An arbitration panel of the International Chamber of Commerce (ICC) has awarded Southern California Edison (SCE) $125 million in its dispute with Mitsubishi Heavy Industries (MHI) over the failed replacement of four steam generators at the San Onofre Nuclear Generating Station (SONGS), a fiasco that ultimately led to the plant’s premature retirement.
Victory for MHI
The amount was a victory for MHI, as SCE was seeking a total of $7.6 billion for the loss of the plant. MHI was also awarded $58 million in attorneys’ fees because of its additional costs incurred in defending the larger claim. SCE must split the remaining $63 million with its co-owners San Diego Gas & Electric (SDG&E) and the City of Riverside. The utilities were seeking the additional funds to help cover retirement costs for SONGS, which are estimated at almost $5 billion. Those costs will now be borne mostly by ratepayers.
SCE’s claim was brought under its contract with MHI, which had a liability limit of $137 million. In the 2-1 decision, the ICC panel declined to depart from that limit, though the dissenting panel member felt SCE should have been awarded more.
“We had hoped the award would more accurately reflect the true magnitude of damage caused by Mitsubishi’s defective steam generators,” SCE President Ron Nichols said in a statement. “Unfortunately, the arbitration panel concluded that the contract’s prescribed liability limit should be respected and no additional award can be granted despite the harm caused.”
Steam Generator Leaks Force SONGS Retirement
MHI manufactured the replacement steam generators for SCE, which installed them at SONGS in 2009 and 2010 (Figure). The saga began in early 2012 when Unit 3 experienced a tube rupture in its new steam generator. Unit 2 was offline for a planned outage at the time, and subsequent inspections uncovered accelerated tube wear in both units. Following an extensive investigation, the Nuclear Regulatory Commission (NRC) concluded that the problems stemmed from a flawed computer model that was used to design the replacements. After the NRC expressed doubts about a quick restart, SCE decided to retire the plant rather than commit to repairs. SCE then sought compensation from MHI under the steam generator warranty.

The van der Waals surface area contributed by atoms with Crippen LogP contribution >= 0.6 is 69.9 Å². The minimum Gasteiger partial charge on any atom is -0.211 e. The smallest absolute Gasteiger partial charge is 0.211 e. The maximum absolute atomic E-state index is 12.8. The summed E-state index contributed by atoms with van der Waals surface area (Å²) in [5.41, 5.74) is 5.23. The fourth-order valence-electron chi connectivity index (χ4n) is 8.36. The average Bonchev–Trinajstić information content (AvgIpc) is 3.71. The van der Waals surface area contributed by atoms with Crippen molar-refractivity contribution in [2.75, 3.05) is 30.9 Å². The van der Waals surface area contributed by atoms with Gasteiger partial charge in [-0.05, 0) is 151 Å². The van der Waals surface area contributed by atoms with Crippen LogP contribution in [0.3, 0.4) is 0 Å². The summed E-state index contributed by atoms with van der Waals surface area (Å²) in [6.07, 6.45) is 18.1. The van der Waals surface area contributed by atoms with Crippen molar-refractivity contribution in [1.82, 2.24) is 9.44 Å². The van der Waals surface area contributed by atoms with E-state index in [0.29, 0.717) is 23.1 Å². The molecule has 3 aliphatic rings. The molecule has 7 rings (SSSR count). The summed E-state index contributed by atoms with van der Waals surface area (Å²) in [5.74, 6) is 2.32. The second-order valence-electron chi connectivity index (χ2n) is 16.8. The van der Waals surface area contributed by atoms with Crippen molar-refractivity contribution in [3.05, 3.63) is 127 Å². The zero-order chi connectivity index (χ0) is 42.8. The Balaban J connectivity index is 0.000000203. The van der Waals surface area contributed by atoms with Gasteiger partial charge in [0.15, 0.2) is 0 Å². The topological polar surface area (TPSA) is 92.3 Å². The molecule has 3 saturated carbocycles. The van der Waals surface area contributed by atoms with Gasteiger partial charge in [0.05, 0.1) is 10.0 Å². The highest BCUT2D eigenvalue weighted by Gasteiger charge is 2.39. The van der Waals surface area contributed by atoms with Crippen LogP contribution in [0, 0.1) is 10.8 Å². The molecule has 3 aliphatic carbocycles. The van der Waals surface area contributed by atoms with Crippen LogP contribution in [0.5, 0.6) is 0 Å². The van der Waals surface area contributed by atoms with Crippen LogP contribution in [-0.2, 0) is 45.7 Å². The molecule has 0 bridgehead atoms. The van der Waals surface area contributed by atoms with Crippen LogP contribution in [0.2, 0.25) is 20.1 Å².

SCE and SDG&E had previously been awarded $400 million from their insurer for the incident. The premature retirement of the 2,250-MW plant upended reliability planning across Southern California, stressing both its electrical and natural-gas transmission capacity, briefly bringing one mothballed plant out of retirement, and leading to accelerated development of new gas-fired and renewable generation.
The ICC decision does not end the dispute over SONGS, as multiple other actions are pending over the retirement, including a class-action suit brought against the utilities by ratepayers.
—Thomas W. Overton, JD is a POWER associate editor (@thomas_overton, @POWERmagazine).